“I called him one day out of the blue, and I was just like, ‘I forgive. I love you, and I just want to build a relationship. I forgive you,’ and that ended up being our last phone call. After that phone call, he passed away.”
Nigel’s life began a downward spiral after his father's death and one day he woke up and decided to dedicate his life to Christ. This coupled with the birth of the Renaissance Movement. Nigel flipped his name backward to “Legin,” his stage name, to symbolize the rebirth he’s experienced through Christ Jesus. Thus beginning Legin's music career, and with humble beginnings, he started performing at small venues first, but the resonance of his message met no bounds.
“From the beginning, I was always making music telling the story of my dad, and there were people coming up to me after shows telling me, ‘I haven’t talked to my mom in years because of what she had done. I’m gonna call her tonight and forgive her, or I was going to kill myself and now I’m not.’ And just seeing the power of the music to do that it just refined the fact that I’m not just making feel-good music, I’m changing people’s lives with this,” Nigel said.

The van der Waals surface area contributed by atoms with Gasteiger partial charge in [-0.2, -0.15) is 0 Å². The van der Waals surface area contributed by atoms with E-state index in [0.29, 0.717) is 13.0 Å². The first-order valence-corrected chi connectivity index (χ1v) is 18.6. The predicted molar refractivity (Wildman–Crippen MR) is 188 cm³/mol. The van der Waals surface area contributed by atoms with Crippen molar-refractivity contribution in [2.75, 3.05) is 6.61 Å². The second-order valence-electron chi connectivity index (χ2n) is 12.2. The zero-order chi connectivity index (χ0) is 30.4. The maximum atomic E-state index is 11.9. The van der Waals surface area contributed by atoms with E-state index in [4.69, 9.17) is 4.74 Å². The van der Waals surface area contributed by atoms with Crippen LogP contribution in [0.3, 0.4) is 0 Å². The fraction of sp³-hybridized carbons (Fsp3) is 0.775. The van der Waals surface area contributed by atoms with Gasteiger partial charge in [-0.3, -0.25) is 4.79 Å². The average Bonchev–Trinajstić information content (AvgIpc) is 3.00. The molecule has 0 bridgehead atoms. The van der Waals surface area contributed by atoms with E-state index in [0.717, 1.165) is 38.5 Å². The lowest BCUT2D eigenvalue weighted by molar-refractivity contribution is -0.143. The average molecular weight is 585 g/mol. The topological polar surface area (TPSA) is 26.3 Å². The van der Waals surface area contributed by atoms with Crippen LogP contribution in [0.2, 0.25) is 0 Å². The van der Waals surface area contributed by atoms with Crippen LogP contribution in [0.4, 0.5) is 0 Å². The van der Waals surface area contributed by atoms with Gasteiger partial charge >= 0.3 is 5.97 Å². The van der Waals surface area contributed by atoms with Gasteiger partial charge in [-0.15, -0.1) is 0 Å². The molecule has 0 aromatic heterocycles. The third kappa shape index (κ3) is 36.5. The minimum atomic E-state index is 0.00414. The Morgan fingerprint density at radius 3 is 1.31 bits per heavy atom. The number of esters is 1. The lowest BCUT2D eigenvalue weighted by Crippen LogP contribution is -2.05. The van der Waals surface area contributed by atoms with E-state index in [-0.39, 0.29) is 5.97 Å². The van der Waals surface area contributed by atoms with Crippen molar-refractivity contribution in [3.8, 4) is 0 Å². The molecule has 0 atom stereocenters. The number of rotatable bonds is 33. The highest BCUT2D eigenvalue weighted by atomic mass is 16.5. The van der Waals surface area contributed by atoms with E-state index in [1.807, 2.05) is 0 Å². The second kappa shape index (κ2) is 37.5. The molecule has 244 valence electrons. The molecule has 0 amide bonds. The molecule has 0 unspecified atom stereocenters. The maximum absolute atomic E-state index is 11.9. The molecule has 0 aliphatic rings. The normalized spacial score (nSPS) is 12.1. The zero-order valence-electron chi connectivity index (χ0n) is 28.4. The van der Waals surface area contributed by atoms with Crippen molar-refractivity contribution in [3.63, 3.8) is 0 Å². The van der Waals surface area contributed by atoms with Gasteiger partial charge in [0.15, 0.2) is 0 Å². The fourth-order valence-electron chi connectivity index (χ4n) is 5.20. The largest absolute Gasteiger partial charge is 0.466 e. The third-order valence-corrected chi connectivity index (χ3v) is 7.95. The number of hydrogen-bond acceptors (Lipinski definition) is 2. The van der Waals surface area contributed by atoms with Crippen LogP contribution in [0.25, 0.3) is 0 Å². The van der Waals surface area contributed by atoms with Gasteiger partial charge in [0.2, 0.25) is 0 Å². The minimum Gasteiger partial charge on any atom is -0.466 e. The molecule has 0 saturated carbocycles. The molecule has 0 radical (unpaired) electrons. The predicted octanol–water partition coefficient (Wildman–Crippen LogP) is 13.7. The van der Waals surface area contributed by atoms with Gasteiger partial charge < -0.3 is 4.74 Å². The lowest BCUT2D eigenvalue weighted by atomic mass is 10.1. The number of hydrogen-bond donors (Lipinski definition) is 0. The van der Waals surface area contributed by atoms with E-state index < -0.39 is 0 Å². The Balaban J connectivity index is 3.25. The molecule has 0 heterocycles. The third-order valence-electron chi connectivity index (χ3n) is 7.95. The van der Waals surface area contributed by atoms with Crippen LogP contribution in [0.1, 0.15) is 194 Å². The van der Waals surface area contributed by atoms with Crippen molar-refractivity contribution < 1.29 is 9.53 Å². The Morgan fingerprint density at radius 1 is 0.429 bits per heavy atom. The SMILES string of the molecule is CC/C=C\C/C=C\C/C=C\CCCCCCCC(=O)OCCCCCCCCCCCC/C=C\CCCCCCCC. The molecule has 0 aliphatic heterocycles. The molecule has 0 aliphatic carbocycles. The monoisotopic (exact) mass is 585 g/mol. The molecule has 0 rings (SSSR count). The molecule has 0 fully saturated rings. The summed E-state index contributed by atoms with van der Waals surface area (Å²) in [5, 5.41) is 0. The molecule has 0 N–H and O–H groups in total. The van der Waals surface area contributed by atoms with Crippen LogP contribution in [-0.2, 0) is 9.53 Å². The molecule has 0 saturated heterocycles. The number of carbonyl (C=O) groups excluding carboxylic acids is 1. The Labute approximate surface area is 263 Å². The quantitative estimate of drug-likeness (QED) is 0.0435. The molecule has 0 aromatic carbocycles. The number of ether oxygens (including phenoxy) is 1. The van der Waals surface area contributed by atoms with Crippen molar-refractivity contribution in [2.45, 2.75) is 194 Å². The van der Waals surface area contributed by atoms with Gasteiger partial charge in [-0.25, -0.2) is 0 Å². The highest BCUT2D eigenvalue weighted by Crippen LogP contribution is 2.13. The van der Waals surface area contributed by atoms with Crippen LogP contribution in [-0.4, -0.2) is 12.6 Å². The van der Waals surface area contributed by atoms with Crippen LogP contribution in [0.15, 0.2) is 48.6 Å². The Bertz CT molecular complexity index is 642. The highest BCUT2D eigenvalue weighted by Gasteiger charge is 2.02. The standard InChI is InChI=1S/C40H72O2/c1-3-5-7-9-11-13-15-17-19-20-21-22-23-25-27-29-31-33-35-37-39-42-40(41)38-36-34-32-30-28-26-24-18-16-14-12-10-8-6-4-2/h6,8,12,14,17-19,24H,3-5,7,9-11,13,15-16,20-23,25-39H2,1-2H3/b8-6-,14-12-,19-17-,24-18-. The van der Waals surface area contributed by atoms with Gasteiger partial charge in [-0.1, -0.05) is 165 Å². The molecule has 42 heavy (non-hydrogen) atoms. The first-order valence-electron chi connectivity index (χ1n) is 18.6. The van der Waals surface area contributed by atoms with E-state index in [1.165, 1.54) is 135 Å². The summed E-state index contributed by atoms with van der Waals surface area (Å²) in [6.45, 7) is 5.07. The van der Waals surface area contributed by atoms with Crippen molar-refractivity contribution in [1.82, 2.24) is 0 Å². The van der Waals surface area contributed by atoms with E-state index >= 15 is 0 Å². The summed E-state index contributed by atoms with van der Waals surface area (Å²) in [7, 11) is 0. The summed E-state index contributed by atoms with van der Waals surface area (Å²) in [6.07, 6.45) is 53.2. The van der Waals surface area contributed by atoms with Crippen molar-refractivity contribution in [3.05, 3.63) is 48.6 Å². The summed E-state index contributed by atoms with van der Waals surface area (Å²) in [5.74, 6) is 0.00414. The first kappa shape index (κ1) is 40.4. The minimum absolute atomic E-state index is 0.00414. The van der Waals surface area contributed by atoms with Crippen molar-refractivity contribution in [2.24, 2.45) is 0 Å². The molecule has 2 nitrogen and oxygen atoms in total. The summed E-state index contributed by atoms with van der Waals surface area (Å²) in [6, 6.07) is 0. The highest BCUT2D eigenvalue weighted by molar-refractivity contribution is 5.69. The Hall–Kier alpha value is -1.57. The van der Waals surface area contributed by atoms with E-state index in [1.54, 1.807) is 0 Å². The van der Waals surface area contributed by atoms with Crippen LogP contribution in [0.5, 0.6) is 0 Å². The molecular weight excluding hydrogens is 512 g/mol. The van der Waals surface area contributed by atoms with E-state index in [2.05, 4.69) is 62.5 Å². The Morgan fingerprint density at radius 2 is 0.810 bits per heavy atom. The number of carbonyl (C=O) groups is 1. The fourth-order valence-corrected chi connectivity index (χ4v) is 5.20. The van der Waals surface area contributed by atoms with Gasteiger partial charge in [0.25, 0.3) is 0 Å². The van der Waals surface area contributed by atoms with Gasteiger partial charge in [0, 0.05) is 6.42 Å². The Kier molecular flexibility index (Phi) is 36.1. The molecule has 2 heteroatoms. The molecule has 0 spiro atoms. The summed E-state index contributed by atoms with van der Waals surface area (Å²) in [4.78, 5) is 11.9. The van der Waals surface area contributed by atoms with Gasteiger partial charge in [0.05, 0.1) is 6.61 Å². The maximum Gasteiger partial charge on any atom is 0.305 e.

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Legin began collaborating with other gospel hip-hop artists and would receive opportunities to perform shows with some well-known national artists as well.
Anderson started fundraising to help support his endeavors which gave way to the formation of his non-profit, Expect Renaissance Inc., which seeks to impact youth and young adults through community discipleship and missional events. The most profound of their initiatives is the Safe House Project, a non-profit that came about after one revelatory mission trip to South Africa.
“In 2016, we ended up going to South Africa and we worked in this orphan care center with Kerus Global. They take care of about 130 kids every day whose parents have past away from HIV & AIDS. I asked the people from Kerus what else do they need, and they said that they really need a safe house, and I asked, ‘What is a safe house?’, and they began to explain to me in horrific detail what some of their kids go through,” he said.